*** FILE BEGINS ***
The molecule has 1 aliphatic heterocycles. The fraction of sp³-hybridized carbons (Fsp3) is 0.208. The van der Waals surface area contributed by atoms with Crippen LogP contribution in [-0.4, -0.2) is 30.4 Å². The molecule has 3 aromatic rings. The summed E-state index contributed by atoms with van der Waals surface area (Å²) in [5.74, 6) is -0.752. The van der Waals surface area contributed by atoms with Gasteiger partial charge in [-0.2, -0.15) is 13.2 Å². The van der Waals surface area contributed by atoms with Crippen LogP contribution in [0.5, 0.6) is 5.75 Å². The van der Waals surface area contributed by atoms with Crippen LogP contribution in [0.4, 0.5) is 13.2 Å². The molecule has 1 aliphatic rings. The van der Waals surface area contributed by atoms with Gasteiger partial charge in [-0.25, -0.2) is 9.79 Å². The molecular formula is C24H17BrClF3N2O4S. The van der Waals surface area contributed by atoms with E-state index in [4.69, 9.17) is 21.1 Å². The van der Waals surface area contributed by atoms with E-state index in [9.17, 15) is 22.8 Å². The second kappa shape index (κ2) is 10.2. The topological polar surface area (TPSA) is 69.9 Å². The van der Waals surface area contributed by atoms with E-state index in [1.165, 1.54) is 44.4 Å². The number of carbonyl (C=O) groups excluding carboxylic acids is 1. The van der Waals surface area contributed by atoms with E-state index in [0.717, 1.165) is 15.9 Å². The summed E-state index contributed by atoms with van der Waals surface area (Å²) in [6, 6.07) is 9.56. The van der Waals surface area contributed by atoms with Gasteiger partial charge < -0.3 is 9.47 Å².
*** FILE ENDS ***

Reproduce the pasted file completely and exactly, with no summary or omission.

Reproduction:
The molecule has 1 aliphatic heterocycles. The fraction of sp³-hybridized carbons (Fsp3) is 0.208. The van der Waals surface area contributed by atoms with Crippen LogP contribution in [-0.4, -0.2) is 30.4 Å². The molecule has 3 aromatic rings. The summed E-state index contributed by atoms with van der Waals surface area (Å²) in [5.74, 6) is -0.752. The van der Waals surface area contributed by atoms with Gasteiger partial charge in [-0.2, -0.15) is 13.2 Å². The van der Waals surface area contributed by atoms with Crippen LogP contribution in [0.5, 0.6) is 5.75 Å². The van der Waals surface area contributed by atoms with Crippen LogP contribution in [0.4, 0.5) is 13.2 Å². The molecule has 1 aliphatic rings. The van der Waals surface area contributed by atoms with Gasteiger partial charge in [-0.25, -0.2) is 9.79 Å². The molecular formula is C24H17BrClF3N2O4S. The van der Waals surface area contributed by atoms with E-state index in [4.69, 9.17) is 21.1 Å². The van der Waals surface area contributed by atoms with E-state index in [9.17, 15) is 22.8 Å². The second kappa shape index (κ2) is 10.2. The topological polar surface area (TPSA) is 69.9 Å². The van der Waals surface area contributed by atoms with E-state index in [1.165, 1.54) is 44.4 Å². The number of carbonyl (C=O) groups excluding carboxylic acids is 1. The van der Waals surface area contributed by atoms with E-state index in [0.717, 1.165) is 15.9 Å². The summed E-state index contributed by atoms with van der Waals surface area (Å²) in [6, 6.07) is 9.56. The van der Waals surface area contributed by atoms with Gasteiger partial charge < -0.3 is 9.47 Å².